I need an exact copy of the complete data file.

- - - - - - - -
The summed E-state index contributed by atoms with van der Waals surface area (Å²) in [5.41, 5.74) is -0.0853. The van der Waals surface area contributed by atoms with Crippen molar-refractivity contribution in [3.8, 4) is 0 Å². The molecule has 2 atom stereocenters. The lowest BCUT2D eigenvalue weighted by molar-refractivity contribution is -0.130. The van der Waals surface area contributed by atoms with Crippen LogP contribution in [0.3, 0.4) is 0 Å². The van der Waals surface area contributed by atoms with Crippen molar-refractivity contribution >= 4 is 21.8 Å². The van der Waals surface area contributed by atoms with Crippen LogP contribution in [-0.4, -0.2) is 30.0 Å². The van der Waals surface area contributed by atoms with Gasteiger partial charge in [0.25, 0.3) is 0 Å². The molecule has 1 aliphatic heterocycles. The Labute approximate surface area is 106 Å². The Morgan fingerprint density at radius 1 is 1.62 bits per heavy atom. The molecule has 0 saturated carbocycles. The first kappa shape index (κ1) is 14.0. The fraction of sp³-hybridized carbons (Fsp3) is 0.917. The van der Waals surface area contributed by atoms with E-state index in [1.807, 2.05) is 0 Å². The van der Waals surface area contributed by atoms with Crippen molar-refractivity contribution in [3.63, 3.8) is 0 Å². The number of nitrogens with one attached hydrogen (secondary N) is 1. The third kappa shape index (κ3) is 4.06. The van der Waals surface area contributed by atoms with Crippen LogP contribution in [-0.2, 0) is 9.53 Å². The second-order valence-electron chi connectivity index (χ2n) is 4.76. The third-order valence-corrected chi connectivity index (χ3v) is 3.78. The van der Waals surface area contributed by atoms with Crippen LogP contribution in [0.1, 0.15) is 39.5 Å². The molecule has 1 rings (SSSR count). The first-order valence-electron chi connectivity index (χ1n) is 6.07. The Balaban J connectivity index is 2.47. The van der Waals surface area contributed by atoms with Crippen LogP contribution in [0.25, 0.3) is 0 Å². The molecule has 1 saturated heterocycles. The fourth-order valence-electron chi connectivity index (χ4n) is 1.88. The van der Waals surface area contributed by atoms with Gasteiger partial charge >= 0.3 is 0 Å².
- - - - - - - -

The summed E-state index contributed by atoms with van der Waals surface area (Å²) in [5.41, 5.74) is -0.0853. The van der Waals surface area contributed by atoms with Crippen molar-refractivity contribution in [3.8, 4) is 0 Å². The molecule has 2 atom stereocenters. The lowest BCUT2D eigenvalue weighted by molar-refractivity contribution is -0.130. The van der Waals surface area contributed by atoms with Crippen LogP contribution in [0.3, 0.4) is 0 Å². The van der Waals surface area contributed by atoms with Crippen molar-refractivity contribution >= 4 is 21.8 Å². The van der Waals surface area contributed by atoms with Crippen LogP contribution in [-0.4, -0.2) is 30.0 Å². The van der Waals surface area contributed by atoms with Gasteiger partial charge in [0.25, 0.3) is 0 Å². The molecule has 1 aliphatic heterocycles. The Labute approximate surface area is 106 Å². The Morgan fingerprint density at radius 1 is 1.62 bits per heavy atom. The molecule has 0 saturated carbocycles. The first kappa shape index (κ1) is 14.0. The fraction of sp³-hybridized carbons (Fsp3) is 0.917. The van der Waals surface area contributed by atoms with E-state index in [1.807, 2.05) is 0 Å². The van der Waals surface area contributed by atoms with Crippen molar-refractivity contribution in [3.63, 3.8) is 0 Å². The number of nitrogens with one attached hydrogen (secondary N) is 1. The third kappa shape index (κ3) is 4.06. The van der Waals surface area contributed by atoms with Crippen LogP contribution in [-0.2, 0) is 9.53 Å². The second-order valence-electron chi connectivity index (χ2n) is 4.76. The third-order valence-corrected chi connectivity index (χ3v) is 3.78. The van der Waals surface area contributed by atoms with Crippen LogP contribution in [0.1, 0.15) is 39.5 Å². The molecule has 1 rings (SSSR count). The first-order valence-electron chi connectivity index (χ1n) is 6.07. The Balaban J connectivity index is 2.47. The van der Waals surface area contributed by atoms with Crippen LogP contribution in [0.25, 0.3) is 0 Å². The molecule has 1 saturated heterocycles. The fourth-order valence-electron chi connectivity index (χ4n) is 1.88. The van der Waals surface area contributed by atoms with Gasteiger partial charge >= 0.3 is 0 Å².